Outstanding New Academic - Katherine Soule
Katherine Soule has been the youth, families and communities advisor since 2013 and director of Cooperative Extension in San Luis Obispo and Santa Barbara counties since 2017. Soule has guided programming to increase diversity and reach of the 4-H Youth Development Program. She has more than doubled overall youth participation to more than 16,000 youth in the two counties and increased Latino youth participation by almost 500 percent in less than 4 years. In addition, Soule has built a multicultural, bilingual UC CalFresh staff that focuses on developing sustained engagement with partnering school districts, administrators, teachers, families and other community-based organizations. In the previous two years, the UC CalFresh staff provided nutrition education to more than 17,000 youth; more than 8,500 families and community members attended community events where they received nutrition education; led peer educators in the participation of 4,700 hours of programming and engaged more than 6,600 students in nutrition and physical activities education. The Statewide 4-H Director said, “Despite the large assignment, she has provided incredible leadership in both program areas in both counties.” In partnership with 4-H volunteers and the California 4-H Foundation, she has raised $300,000 annually from grants and gifts to support and advance 4-H programming in Santa Barbara County. This youth, families and communities program also serves as the model for program integration and growth.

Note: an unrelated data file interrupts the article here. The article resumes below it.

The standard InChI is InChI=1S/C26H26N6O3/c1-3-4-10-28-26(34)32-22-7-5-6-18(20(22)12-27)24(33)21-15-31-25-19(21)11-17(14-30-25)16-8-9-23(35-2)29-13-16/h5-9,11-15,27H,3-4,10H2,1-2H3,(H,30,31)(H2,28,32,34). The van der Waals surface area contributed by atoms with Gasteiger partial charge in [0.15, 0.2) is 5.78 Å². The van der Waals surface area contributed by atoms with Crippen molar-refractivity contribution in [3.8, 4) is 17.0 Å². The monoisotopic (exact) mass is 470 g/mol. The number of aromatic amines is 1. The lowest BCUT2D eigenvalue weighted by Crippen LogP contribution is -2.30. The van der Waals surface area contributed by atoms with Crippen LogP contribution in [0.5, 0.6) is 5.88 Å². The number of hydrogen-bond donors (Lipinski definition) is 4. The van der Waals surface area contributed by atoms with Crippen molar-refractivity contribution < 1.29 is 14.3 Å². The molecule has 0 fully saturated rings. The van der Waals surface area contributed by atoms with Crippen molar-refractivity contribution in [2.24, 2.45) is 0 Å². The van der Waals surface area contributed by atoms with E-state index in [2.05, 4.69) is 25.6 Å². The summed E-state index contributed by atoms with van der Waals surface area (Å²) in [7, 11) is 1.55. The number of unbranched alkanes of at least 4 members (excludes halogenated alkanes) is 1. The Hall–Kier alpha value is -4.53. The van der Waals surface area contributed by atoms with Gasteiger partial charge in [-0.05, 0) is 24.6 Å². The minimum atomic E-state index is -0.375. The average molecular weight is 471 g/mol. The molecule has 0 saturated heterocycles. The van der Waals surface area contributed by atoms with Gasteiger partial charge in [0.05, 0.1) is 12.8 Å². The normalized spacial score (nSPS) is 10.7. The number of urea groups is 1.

Outstanding Leader - Cheryl Wilen
Cheryl Wilen is the area integrated pest management advisor for San Diego, Orange and Los Angeles counties. Throughout her 23-year career, Wilen's work has represented outstanding leadership through a continual focus on positive changes. Wilen has been an effective leader in the Statewide IPM Program, ANR and the western region. In this role, she has provided significant input on CE advisor performance and advancement evaluations, represented IPM advisors to UC IPM leadership, and coordinated the annual extension planning meeting for IPM advisors and affiliated advisors. In addition to significant leadership in UC IPM, Wilen was the ANR Strategic Initiative Leader for Endemic and Invasive Pests and Diseases from 2014 to 2017. She led development of the strategic initiative goals and worked with Program Teams and Workgroups to address these goals. Wilen's leadership style is a direct reflection of her approach to research and extension. If she identifies an important unmet need, then she seeks to address it. Similarly, when she identifies a leadership need that she is capable of meeting, she steps up to help the organization move forward. Her leadership is consistently pragmatic and focused on results.
Outstanding Team - Dairy Quality Assurance Environmental Stewardship Program Team